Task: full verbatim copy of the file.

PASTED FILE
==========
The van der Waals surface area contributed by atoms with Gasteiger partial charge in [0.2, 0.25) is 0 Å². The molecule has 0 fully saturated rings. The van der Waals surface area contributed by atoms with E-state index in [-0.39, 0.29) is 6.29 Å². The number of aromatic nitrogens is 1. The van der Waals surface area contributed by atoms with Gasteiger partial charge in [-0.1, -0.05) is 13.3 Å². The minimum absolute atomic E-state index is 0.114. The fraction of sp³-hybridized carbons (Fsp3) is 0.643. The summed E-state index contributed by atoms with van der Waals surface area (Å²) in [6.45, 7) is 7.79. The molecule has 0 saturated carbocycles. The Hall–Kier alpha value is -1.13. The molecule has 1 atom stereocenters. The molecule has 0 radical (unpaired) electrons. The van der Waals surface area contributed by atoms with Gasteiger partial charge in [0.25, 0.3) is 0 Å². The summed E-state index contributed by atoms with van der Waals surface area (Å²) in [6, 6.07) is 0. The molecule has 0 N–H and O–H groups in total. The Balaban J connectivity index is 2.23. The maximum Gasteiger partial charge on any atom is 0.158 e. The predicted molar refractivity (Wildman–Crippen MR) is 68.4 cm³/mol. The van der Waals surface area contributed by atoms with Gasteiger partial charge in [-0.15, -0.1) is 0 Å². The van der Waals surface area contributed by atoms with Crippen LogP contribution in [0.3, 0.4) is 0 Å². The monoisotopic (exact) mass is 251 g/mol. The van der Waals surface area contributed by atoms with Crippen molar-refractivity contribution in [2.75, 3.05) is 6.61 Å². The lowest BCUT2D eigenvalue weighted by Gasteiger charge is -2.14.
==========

The van der Waals surface area contributed by atoms with Gasteiger partial charge in [0.2, 0.25) is 0 Å². The molecule has 0 fully saturated rings. The van der Waals surface area contributed by atoms with E-state index in [-0.39, 0.29) is 6.29 Å². The number of aromatic nitrogens is 1. The van der Waals surface area contributed by atoms with Gasteiger partial charge in [-0.1, -0.05) is 13.3 Å². The minimum absolute atomic E-state index is 0.114. The fraction of sp³-hybridized carbons (Fsp3) is 0.643. The summed E-state index contributed by atoms with van der Waals surface area (Å²) in [6.45, 7) is 7.79. The molecule has 0 saturated carbocycles. The Hall–Kier alpha value is -1.13. The molecule has 1 atom stereocenters. The molecule has 0 radical (unpaired) electrons. The van der Waals surface area contributed by atoms with Gasteiger partial charge in [0.25, 0.3) is 0 Å². The summed E-state index contributed by atoms with van der Waals surface area (Å²) in [6, 6.07) is 0. The molecule has 0 N–H and O–H groups in total. The Balaban J connectivity index is 2.23. The maximum Gasteiger partial charge on any atom is 0.158 e. The predicted molar refractivity (Wildman–Crippen MR) is 68.4 cm³/mol. The van der Waals surface area contributed by atoms with Gasteiger partial charge in [-0.15, -0.1) is 0 Å². The van der Waals surface area contributed by atoms with Crippen LogP contribution in [0.3, 0.4) is 0 Å². The monoisotopic (exact) mass is 251 g/mol. The van der Waals surface area contributed by atoms with Crippen molar-refractivity contribution in [2.75, 3.05) is 6.61 Å². The lowest BCUT2D eigenvalue weighted by Gasteiger charge is -2.14.